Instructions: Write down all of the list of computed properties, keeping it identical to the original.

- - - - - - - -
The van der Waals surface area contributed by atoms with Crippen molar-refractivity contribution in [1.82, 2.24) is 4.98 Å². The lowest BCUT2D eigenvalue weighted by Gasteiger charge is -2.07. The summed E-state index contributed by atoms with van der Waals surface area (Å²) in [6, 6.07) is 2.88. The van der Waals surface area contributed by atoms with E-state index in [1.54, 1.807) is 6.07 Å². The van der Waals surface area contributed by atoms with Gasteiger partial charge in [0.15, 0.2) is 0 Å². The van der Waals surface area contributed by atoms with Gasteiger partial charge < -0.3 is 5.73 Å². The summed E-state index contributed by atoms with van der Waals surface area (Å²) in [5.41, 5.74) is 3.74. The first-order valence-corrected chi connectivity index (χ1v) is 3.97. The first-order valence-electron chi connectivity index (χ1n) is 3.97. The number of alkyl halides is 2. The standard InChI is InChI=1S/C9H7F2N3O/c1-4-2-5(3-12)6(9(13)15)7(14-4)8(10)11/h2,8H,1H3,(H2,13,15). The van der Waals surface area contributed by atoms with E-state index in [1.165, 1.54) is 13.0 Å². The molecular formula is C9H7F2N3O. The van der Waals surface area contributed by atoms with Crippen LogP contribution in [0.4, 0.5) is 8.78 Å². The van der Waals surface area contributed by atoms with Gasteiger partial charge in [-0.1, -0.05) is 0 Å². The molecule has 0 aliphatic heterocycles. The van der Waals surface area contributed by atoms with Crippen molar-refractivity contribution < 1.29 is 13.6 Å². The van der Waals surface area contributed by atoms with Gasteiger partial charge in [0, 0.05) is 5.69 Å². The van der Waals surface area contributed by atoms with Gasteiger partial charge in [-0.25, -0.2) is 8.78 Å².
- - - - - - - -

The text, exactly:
The van der Waals surface area contributed by atoms with Crippen molar-refractivity contribution in [1.82, 2.24) is 4.98 Å². The lowest BCUT2D eigenvalue weighted by Gasteiger charge is -2.07. The summed E-state index contributed by atoms with van der Waals surface area (Å²) in [6, 6.07) is 2.88. The van der Waals surface area contributed by atoms with E-state index in [1.54, 1.807) is 6.07 Å². The van der Waals surface area contributed by atoms with Gasteiger partial charge in [0.15, 0.2) is 0 Å². The van der Waals surface area contributed by atoms with Gasteiger partial charge < -0.3 is 5.73 Å². The summed E-state index contributed by atoms with van der Waals surface area (Å²) in [5.41, 5.74) is 3.74. The first-order valence-corrected chi connectivity index (χ1v) is 3.97. The first-order valence-electron chi connectivity index (χ1n) is 3.97. The number of alkyl halides is 2. The standard InChI is InChI=1S/C9H7F2N3O/c1-4-2-5(3-12)6(9(13)15)7(14-4)8(10)11/h2,8H,1H3,(H2,13,15). The van der Waals surface area contributed by atoms with E-state index in [1.165, 1.54) is 13.0 Å². The molecular formula is C9H7F2N3O. The van der Waals surface area contributed by atoms with Crippen LogP contribution in [0.4, 0.5) is 8.78 Å². The van der Waals surface area contributed by atoms with Gasteiger partial charge in [-0.1, -0.05) is 0 Å². The molecule has 0 aliphatic heterocycles. The van der Waals surface area contributed by atoms with Crippen molar-refractivity contribution < 1.29 is 13.6 Å². The van der Waals surface area contributed by atoms with Gasteiger partial charge in [0, 0.05) is 5.69 Å². The van der Waals surface area contributed by atoms with Gasteiger partial charge in [-0.25, -0.2) is 8.78 Å².